LIDAR data was acquired in full-leaf conditions on 14-16 August 2003 using an Optech ALTM 2050 sensor flown at 1 000 m above ground level. The sensor recorded the first and last returns of each laser pulse emitted at 50 000 Hz. The last returns were classified into ground and non-ground categories by the data provider using the Terrascan application from Terrasolid Ltd (Helsinki, Finland). The last returns classified as ground were interpolated and gridded at resolutions of 4, 8, 16 and 32 m to create multi-scale DTMs. Topographic variables were derived from these LIDAR DTMs and included local slope, azimuth, curvature and flow accumulation using ArcGIS 9.3 (ESRI, Redlands CA). Slopes were defined as a percentage where 100% would be equivalent to 45°. Azimuths were translated to ‘northing’ where values range from 0-180° with 0° reflecting N and 180° reflecting S, thus eliminating the E-W axis from azimuth. Curvature is defined from second-order derivatives from a 4th-order polynomial surface based on elevation. Positive values represent hummocks where as negative values represent depressions. Flow accumulation (FAC) corresponds to the number of grid cells that are connected to a target cell through monotonic increases in elevation. We recognize that this measure cannot be interpreted in the strict sense of fluids passing over impermeable surfaces, but nevertheless we feel that this provides some insight into runoff following heavy precipitation events and soil hydrology. Each of these variables was derived by placing a 3 × 3 cell grid centered on pitfall trap locations. We derived each variable at four spatial scales corresponding to the DTM’s grid cell sizes of 4, 8, 16 and 32 m. Thus topographic variables reflect increasingly larger surface areas or neighborhoods [144, 576, 2034, 9026 m2]. By changing the scale of inference on topographic variables we feel that we capture a range of perspectives reflecting ‘microsites’ to ‘seepage’.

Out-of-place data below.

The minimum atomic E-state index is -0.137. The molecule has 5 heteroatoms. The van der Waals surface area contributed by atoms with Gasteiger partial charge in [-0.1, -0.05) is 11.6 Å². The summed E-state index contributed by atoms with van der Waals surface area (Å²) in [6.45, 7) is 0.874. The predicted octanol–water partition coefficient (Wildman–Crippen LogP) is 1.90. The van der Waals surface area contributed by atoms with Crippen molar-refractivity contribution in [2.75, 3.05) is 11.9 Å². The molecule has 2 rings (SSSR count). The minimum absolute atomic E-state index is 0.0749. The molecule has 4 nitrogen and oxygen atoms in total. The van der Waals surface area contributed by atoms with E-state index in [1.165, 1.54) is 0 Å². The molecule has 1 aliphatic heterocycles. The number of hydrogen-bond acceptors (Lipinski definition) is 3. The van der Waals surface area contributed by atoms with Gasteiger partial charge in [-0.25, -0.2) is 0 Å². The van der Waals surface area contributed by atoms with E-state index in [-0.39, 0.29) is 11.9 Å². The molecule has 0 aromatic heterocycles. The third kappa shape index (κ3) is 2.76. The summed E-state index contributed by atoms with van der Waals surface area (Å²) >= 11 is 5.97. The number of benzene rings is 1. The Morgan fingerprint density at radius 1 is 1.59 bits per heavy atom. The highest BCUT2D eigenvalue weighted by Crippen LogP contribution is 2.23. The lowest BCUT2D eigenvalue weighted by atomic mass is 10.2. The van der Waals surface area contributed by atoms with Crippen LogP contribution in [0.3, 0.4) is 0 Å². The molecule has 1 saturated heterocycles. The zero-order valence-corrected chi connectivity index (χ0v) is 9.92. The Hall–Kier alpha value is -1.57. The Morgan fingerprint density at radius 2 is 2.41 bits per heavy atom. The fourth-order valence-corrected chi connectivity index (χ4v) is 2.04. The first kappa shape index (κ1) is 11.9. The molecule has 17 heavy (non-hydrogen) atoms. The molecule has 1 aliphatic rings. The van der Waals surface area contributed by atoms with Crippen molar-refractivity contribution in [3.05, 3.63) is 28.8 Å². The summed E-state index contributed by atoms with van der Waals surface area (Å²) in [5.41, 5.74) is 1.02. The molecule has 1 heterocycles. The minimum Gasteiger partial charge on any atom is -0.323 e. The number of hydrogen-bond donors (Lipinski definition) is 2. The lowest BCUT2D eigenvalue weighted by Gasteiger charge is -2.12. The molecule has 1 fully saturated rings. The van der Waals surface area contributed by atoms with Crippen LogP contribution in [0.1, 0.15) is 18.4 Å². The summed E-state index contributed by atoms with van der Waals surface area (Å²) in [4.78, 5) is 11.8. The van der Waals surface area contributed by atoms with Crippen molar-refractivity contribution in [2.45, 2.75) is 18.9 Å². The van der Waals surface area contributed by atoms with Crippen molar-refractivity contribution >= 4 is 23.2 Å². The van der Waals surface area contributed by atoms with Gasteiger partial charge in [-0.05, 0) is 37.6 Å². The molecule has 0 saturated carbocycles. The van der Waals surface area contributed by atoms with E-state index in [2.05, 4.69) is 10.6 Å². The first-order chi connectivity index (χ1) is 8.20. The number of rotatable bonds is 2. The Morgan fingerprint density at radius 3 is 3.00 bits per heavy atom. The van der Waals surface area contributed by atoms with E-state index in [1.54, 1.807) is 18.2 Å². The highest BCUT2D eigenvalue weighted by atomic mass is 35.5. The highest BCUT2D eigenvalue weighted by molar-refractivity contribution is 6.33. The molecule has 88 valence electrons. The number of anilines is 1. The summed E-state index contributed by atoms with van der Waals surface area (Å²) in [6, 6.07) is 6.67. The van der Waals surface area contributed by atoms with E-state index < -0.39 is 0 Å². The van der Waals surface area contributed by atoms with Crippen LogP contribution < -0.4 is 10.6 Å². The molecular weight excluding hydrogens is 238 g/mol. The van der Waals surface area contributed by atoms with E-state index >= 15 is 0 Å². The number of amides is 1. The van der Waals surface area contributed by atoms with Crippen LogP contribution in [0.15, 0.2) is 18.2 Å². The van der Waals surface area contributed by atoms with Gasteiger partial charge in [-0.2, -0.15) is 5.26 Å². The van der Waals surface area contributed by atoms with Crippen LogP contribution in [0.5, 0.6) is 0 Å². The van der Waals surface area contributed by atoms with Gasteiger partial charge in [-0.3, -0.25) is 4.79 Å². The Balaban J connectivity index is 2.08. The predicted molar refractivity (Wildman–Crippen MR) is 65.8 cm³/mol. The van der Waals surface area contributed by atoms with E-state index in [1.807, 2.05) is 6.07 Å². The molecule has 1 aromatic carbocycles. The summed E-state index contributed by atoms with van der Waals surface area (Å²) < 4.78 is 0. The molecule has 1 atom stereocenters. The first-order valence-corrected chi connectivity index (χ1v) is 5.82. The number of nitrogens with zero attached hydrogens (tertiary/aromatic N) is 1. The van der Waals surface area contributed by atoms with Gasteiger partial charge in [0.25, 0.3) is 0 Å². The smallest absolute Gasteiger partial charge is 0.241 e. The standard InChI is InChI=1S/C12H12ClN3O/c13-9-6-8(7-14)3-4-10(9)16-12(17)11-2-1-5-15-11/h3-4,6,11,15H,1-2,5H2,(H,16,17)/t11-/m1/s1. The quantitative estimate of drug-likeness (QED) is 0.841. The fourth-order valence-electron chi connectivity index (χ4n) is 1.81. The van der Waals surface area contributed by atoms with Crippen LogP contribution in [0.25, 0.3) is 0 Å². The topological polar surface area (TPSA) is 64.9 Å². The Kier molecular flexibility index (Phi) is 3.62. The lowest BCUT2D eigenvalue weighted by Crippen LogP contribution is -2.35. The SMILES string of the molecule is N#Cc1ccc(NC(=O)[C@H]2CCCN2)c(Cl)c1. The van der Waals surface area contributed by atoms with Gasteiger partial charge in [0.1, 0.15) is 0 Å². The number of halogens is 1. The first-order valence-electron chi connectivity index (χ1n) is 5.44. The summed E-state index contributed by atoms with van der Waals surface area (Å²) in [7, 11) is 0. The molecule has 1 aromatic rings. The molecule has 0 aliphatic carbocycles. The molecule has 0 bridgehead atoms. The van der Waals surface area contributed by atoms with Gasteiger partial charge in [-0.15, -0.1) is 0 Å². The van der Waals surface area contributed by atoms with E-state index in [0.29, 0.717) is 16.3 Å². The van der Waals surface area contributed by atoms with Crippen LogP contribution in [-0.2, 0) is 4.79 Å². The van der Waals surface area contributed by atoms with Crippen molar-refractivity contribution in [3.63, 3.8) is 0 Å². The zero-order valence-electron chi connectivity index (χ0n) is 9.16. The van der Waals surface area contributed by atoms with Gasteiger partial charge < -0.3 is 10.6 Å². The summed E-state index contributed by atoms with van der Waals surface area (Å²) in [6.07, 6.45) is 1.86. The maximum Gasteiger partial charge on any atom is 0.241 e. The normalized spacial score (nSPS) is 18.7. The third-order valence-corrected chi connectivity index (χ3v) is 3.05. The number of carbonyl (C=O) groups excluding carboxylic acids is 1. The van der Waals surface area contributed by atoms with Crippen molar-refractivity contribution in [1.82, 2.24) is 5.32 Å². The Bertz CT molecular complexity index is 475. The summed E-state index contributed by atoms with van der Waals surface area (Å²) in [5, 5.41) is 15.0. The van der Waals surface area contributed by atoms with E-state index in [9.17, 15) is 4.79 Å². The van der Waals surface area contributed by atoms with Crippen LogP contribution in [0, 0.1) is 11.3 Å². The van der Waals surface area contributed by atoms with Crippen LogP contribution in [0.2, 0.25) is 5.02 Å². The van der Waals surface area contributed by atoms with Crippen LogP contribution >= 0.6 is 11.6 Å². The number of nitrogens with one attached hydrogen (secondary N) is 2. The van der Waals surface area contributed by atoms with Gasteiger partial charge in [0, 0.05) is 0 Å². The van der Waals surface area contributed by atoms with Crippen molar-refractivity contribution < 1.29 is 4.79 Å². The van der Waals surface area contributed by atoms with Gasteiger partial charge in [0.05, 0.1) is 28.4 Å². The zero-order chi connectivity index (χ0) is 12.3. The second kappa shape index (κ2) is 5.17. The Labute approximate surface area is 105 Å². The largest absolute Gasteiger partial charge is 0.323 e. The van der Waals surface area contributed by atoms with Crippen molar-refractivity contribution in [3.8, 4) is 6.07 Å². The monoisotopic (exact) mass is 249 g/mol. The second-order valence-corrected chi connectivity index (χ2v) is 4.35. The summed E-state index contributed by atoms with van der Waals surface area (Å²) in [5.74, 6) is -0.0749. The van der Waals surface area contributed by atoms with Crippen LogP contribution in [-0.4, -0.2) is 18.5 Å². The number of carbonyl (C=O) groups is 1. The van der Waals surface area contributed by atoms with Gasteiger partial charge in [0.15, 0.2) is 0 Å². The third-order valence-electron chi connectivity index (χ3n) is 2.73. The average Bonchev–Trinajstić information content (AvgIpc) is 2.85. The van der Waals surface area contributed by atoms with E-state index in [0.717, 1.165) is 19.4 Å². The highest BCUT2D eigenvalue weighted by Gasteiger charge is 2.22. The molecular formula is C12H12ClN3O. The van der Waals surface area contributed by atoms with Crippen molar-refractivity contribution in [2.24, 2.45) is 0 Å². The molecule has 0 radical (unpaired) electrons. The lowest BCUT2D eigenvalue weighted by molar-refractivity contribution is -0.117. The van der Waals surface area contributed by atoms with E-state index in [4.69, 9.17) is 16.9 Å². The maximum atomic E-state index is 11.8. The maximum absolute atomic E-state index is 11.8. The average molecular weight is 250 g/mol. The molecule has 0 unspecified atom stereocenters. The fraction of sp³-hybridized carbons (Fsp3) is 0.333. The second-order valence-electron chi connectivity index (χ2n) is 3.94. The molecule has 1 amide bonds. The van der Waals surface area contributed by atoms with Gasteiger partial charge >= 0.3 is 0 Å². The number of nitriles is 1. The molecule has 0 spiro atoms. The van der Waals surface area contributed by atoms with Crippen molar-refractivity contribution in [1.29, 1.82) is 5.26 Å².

Relating carabids to topographic parameters

The proportion of females captured for each species were related to the five topographic parameters at each scale using logistic regression. Prior to this analysis we evaluated a series of logistic-mixed models, where individual forest cohorts were treated as random effects in the model. In each case, these random variations among cohorts were extremely small, thus we simplified our approach using simple logistic models.

For each logistic model, the five topographic variables were centered to a mean of 0. We used AIC to select models that best reflected changes in the proportion of females to four scales of LIDAR derived topographic variables. Once an optimal scale was selected, the full model containing all five topographic variables was compared to four reduced models using AICc. These reduced models were chosen to reflect hypotheses related to female responses to temperature, moisture and elevation. The reduced models were 1) slope and azimuth, 2) slope, azimuth and elevation, 3) curvature and FAC, and 4) curvature, FAC and elevation. For each model, we corrected for model dispersion using the sum of squared pearson`s residuals divided by residual degrees of freedom. Models were constructed using the glm function in R 2.11.1 (R Development Core Team 2010).